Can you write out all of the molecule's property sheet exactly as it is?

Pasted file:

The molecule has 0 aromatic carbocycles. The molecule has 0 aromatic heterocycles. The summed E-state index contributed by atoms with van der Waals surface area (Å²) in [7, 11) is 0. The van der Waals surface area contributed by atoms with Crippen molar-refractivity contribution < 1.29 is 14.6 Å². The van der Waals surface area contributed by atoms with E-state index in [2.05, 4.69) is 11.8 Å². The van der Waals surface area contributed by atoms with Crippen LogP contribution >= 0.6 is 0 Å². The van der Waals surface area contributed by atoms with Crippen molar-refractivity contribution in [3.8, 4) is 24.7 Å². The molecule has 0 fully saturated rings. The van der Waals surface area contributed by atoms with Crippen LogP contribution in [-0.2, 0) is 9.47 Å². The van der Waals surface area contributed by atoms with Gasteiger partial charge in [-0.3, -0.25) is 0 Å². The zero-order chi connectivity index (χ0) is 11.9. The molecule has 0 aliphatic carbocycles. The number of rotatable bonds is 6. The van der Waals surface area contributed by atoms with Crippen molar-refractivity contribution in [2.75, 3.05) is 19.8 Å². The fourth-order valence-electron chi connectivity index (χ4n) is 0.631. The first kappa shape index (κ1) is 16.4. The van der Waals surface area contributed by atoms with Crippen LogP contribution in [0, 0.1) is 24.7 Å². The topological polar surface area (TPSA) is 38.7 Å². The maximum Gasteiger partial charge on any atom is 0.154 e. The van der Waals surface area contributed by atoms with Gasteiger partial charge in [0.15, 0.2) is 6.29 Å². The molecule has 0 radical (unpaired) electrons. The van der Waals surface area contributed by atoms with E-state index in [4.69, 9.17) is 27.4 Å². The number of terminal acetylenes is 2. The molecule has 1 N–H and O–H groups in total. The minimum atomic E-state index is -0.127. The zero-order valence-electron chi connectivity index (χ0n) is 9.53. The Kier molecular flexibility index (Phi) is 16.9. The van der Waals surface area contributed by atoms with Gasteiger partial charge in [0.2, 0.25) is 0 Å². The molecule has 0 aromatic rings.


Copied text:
The molecule has 0 aromatic carbocycles. The molecule has 0 aromatic heterocycles. The summed E-state index contributed by atoms with van der Waals surface area (Å²) in [7, 11) is 0. The van der Waals surface area contributed by atoms with Crippen molar-refractivity contribution < 1.29 is 14.6 Å². The van der Waals surface area contributed by atoms with E-state index in [2.05, 4.69) is 11.8 Å². The van der Waals surface area contributed by atoms with Crippen LogP contribution >= 0.6 is 0 Å². The van der Waals surface area contributed by atoms with Crippen molar-refractivity contribution in [3.8, 4) is 24.7 Å². The molecule has 0 fully saturated rings. The van der Waals surface area contributed by atoms with Crippen LogP contribution in [-0.2, 0) is 9.47 Å². The van der Waals surface area contributed by atoms with Gasteiger partial charge in [-0.3, -0.25) is 0 Å². The zero-order chi connectivity index (χ0) is 11.9. The molecule has 0 aliphatic carbocycles. The number of rotatable bonds is 6. The van der Waals surface area contributed by atoms with Crippen molar-refractivity contribution in [2.75, 3.05) is 19.8 Å². The fourth-order valence-electron chi connectivity index (χ4n) is 0.631. The first kappa shape index (κ1) is 16.4. The van der Waals surface area contributed by atoms with Crippen LogP contribution in [0, 0.1) is 24.7 Å². The topological polar surface area (TPSA) is 38.7 Å². The maximum Gasteiger partial charge on any atom is 0.154 e. The van der Waals surface area contributed by atoms with Gasteiger partial charge in [0.15, 0.2) is 6.29 Å². The molecule has 0 radical (unpaired) electrons. The van der Waals surface area contributed by atoms with E-state index in [4.69, 9.17) is 27.4 Å². The number of terminal acetylenes is 2. The molecule has 1 N–H and O–H groups in total. The minimum atomic E-state index is -0.127. The zero-order valence-electron chi connectivity index (χ0n) is 9.53. The Kier molecular flexibility index (Phi) is 16.9. The van der Waals surface area contributed by atoms with Gasteiger partial charge in [0.2, 0.25) is 0 Å². The molecule has 0 aromatic rings.